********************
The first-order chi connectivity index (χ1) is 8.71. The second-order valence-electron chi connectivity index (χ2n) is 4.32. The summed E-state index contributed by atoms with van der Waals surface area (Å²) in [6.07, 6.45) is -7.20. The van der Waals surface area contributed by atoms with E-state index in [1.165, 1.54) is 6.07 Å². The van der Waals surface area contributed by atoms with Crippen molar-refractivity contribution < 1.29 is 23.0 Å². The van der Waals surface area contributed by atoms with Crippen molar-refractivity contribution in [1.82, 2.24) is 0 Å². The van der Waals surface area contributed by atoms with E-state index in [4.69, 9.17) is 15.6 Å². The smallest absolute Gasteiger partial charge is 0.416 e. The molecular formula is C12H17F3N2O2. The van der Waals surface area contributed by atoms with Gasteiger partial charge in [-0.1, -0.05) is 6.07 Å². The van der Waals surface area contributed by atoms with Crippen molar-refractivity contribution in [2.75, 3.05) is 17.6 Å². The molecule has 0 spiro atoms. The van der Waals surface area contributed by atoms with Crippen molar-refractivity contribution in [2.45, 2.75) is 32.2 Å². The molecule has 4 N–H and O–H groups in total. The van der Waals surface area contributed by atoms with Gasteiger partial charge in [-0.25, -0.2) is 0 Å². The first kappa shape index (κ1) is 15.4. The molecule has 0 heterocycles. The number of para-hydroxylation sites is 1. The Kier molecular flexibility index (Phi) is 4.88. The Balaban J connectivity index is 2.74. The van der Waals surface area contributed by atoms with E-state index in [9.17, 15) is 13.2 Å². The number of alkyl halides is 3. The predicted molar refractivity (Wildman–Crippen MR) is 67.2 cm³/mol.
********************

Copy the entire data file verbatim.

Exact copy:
The first-order chi connectivity index (χ1) is 8.71. The second-order valence-electron chi connectivity index (χ2n) is 4.32. The summed E-state index contributed by atoms with van der Waals surface area (Å²) in [6.07, 6.45) is -7.20. The van der Waals surface area contributed by atoms with E-state index in [1.165, 1.54) is 6.07 Å². The van der Waals surface area contributed by atoms with Crippen molar-refractivity contribution < 1.29 is 23.0 Å². The van der Waals surface area contributed by atoms with Crippen molar-refractivity contribution in [1.82, 2.24) is 0 Å². The van der Waals surface area contributed by atoms with E-state index in [4.69, 9.17) is 15.6 Å². The smallest absolute Gasteiger partial charge is 0.416 e. The molecular formula is C12H17F3N2O2. The van der Waals surface area contributed by atoms with Gasteiger partial charge in [-0.1, -0.05) is 6.07 Å². The van der Waals surface area contributed by atoms with Crippen molar-refractivity contribution in [2.75, 3.05) is 17.6 Å². The molecule has 0 spiro atoms. The van der Waals surface area contributed by atoms with Crippen molar-refractivity contribution in [2.45, 2.75) is 32.2 Å². The molecule has 4 N–H and O–H groups in total. The van der Waals surface area contributed by atoms with Gasteiger partial charge in [-0.25, -0.2) is 0 Å². The first kappa shape index (κ1) is 15.4. The molecule has 0 heterocycles. The number of para-hydroxylation sites is 1. The Kier molecular flexibility index (Phi) is 4.88. The Balaban J connectivity index is 2.74. The van der Waals surface area contributed by atoms with E-state index in [9.17, 15) is 13.2 Å². The number of alkyl halides is 3. The predicted molar refractivity (Wildman–Crippen MR) is 67.2 cm³/mol.